“You may not be outwardly bad, and yet not inwardly good. You may be as far from grace as from vice. Though none can say your eye is black, yet your soul may be dyed black. Though your hands be not working iniquity, your heads may be plotting it…so the fair leaves of civility may hide you from the eye of man, but God sees the vermin of pride, unbelief, covetousness in your heart: ‘Ye are they,’ saith Christ, ‘that justify yourselves before men, but God knows your hearts,’ Luke xvi. 15. A man may not be morally evil, yet not spiritually good. He may be free from gross enormity, yet full of secret enmity against God; like the snake, which though it be of fine colour, yet hath its sting.
If you are only negatively good, God makes no reckoning of you; you are as so many ciphers in God’s arithmetic, and He writes down no ciphers in the book of life. Take a piece of brass, though it be not such bad metal as lead or iron, yet not being so good as silver, there is little reckoning made of it, it will not pass for current coin. Though thou art not profane, yet not being of the right metal, wanting [“lacking”–CD] the stamp of holiness upon thee, thou wilt never pass current, God slights thee, thou art but a brass christian” (Thomas Watson, The Saint’s Spiritual Delight).
Watson mentions Luke 16:15:
“And He said to them, You are those justifying yourselves before men, but God knows your hearts; for the thing highly prized among men is a hateful thing before God” (Luke 16:15).
Those superficially moral persons who rejected Christ are “brass religionists” (or whitened sepulchers). Those who profess to honor Christ with their lips while dishonoring and rejecting Him with their false gospel hearts, are truly said to be “brass christians.” In keeping with this particular Watsonian analogy, a “brass christian” is an outwardly moral and unregenerate person who does not believe the gospel of Jesus Christ. Here is something relevant to the unbreakable link between faith in the gospel and good works:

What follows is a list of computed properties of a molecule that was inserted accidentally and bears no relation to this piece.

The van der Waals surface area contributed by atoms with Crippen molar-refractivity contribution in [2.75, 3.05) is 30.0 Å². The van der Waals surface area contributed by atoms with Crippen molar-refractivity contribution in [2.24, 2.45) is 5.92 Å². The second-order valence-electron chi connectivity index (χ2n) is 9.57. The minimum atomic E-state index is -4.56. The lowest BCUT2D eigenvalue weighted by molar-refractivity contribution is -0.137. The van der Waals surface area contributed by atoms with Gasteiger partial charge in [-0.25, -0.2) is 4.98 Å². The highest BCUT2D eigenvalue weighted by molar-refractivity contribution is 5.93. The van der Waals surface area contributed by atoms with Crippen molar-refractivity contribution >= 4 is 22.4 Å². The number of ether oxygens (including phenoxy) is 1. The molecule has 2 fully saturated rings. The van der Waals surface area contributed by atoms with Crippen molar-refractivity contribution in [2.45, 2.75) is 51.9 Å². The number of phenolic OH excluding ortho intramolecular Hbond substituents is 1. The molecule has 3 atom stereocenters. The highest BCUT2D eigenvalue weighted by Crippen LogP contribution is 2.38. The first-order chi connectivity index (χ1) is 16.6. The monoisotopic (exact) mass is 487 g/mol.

From the editor …
(From Outside the Camp, Vol. 10, No. 3)
This edition of Outside the Camp dedicated to some basic moral issues. This is not something on which we have typically focused; our main focus has been and continues to be in the area of gospel doctrine. However, there is a critical need to take a stand regarding some moral issues with which we are faced. We have already taken such a stand in our assembly and in our numerous conversations and correspondences with people, and it is now time to bring these things together into articles.
We are, of course, going to be accused of legalism by the antinomians, just as we have been accused of antinomianism by the legalists. (In fact, we have even been accused of believing that a regenerate person can believe all the right doctrines and yet live in immorality.) But this just comes with the territory.
The truth is that promoting morality and promoting salvation by grace alone are absolutely compatible, as the apostle Paul showed many times. Our morality forms absolutely no part of the ground of our acceptance before God, and all who have been accepted before God based on the work of Christ alone will have lives characterized by morality – not in order to gain or maintain acceptance before God, but out of love for God who saved us based on nothing in ourselves.
We must also mention judgment based on morality. We cannot judge someone to be a believer based on that person’s moral lifestyle, since there are moral unbelievers. Judgment must still be made on gospel doctrine. Not all who live moral lives are saved; in fact, most who live moral lives are unsaved. On the other hand, all who are saved will live moral lives. Thus, if anyone lives a life that is characterized by immorality, he is unsaved; he shows he does not believe the gospel. But if we encounter someone whose life is characterized by morality, we do not know if that person is saved or unsaved until we know what gospel doctrine he believes or does not believe. Two people can look the same in character and conduct who are in opposite spiritual states. The primacy of doctrine in making judgments remains. http://www.outsidethecamp.org/fte103.htm